SIFF Says:The release of Satyajit Ray’s debut SONG OF THE LITTLE ROAD, also known as PATHER PANCHALI, in 1955 introduced to the world an eloquent and important new cinematic voice. A depiction of rural Bengali life told in the way of Italian neorealism, this poetic evocation of the life of a family introduces us both to little Apu (Subir Banerjee) and, just as essentially, the women who will help shape and define him: his independent older sister, Durga (Uma Das Gupta); his harried mother, Sarbajaya (Karuna Banerjee); and his kindly and mischievous elderly “Auntie,” Indir Ñvivid (Chunibala Devi). With resplendent photography informed by its young protagonist’s constant sense of discovery, the Cannes-awarded SONG OF THE LITTLE ROAD is an immersive cinematic experience and a film of elemental power. This Indian film landmark is presented in an excellent 4K restoration.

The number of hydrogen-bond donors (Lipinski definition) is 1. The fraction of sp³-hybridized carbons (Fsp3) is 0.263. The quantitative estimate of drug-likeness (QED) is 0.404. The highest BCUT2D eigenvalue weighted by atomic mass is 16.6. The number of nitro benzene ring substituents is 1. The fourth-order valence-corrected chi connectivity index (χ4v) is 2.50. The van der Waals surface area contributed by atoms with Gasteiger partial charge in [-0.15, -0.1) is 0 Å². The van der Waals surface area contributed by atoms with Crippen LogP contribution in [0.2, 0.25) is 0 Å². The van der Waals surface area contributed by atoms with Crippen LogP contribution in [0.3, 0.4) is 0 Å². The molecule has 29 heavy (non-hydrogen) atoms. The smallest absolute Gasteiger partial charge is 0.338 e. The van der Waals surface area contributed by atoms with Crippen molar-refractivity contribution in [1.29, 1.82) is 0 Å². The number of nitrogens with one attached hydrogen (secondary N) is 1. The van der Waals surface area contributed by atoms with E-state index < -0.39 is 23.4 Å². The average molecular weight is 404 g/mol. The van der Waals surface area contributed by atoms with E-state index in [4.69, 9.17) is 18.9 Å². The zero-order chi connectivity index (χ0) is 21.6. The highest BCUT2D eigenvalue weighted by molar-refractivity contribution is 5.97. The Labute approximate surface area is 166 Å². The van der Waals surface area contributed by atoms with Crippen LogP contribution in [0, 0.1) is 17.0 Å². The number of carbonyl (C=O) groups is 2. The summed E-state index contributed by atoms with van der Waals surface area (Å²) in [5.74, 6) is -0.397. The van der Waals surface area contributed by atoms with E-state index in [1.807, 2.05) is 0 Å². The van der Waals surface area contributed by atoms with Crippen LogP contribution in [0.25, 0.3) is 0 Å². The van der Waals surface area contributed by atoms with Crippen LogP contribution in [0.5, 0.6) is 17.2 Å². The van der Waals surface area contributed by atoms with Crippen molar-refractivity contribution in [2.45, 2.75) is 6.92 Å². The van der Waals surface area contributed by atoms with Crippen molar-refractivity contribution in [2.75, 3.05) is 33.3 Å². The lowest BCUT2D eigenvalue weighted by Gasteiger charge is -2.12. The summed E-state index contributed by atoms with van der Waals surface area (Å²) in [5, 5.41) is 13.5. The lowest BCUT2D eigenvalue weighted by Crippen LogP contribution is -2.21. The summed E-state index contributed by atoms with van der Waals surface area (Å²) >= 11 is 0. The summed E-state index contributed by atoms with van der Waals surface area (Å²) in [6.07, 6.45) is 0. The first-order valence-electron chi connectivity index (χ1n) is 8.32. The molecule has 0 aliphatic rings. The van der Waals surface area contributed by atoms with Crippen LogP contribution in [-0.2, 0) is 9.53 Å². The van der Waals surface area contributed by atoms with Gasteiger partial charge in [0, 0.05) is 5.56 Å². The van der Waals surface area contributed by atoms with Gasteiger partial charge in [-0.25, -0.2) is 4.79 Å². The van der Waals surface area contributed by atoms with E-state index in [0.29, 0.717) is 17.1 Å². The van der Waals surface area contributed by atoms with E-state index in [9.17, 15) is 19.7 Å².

The first installment of the trilogy remains in some ways the most affecting, its scrappy, almost amateurish direction only increasing your emotional investment in the young lead. Throughout the series, Apu learns the value and wisdom of others, as well as the folly of caring only for yourself. Road
traces the nascent steps of this evolution, as the child Apu realizes that the poverty in which he’s raised affects not only him, but his poet father and much-harried mother as well. There are some clumsy moments—both narratively and cinematically—but what do those matter in the face of such glowing, embracing humanism? (BRUCE REID)
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